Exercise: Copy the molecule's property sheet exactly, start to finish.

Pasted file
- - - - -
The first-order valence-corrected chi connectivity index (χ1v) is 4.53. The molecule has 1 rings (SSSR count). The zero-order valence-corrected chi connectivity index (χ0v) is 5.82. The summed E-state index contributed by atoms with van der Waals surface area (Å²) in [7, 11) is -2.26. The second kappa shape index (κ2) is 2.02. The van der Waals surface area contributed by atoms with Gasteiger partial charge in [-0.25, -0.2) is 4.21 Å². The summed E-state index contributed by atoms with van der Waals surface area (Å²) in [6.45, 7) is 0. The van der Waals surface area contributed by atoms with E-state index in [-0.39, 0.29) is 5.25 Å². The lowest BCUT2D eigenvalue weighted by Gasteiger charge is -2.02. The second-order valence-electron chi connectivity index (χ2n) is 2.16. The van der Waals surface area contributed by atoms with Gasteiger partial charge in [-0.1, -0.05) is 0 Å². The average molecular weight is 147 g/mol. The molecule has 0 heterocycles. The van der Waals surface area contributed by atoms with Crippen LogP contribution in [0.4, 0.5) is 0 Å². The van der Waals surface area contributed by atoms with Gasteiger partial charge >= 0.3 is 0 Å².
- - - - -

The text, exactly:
The first-order valence-corrected chi connectivity index (χ1v) is 4.53. The molecule has 1 rings (SSSR count). The zero-order valence-corrected chi connectivity index (χ0v) is 5.82. The summed E-state index contributed by atoms with van der Waals surface area (Å²) in [7, 11) is -2.26. The second kappa shape index (κ2) is 2.02. The van der Waals surface area contributed by atoms with Gasteiger partial charge in [-0.25, -0.2) is 4.21 Å². The summed E-state index contributed by atoms with van der Waals surface area (Å²) in [6.45, 7) is 0. The van der Waals surface area contributed by atoms with E-state index in [-0.39, 0.29) is 5.25 Å². The lowest BCUT2D eigenvalue weighted by Gasteiger charge is -2.02. The second-order valence-electron chi connectivity index (χ2n) is 2.16. The van der Waals surface area contributed by atoms with Gasteiger partial charge in [-0.1, -0.05) is 0 Å². The average molecular weight is 147 g/mol. The molecule has 0 heterocycles. The van der Waals surface area contributed by atoms with Crippen LogP contribution in [0.4, 0.5) is 0 Å². The van der Waals surface area contributed by atoms with Gasteiger partial charge >= 0.3 is 0 Å².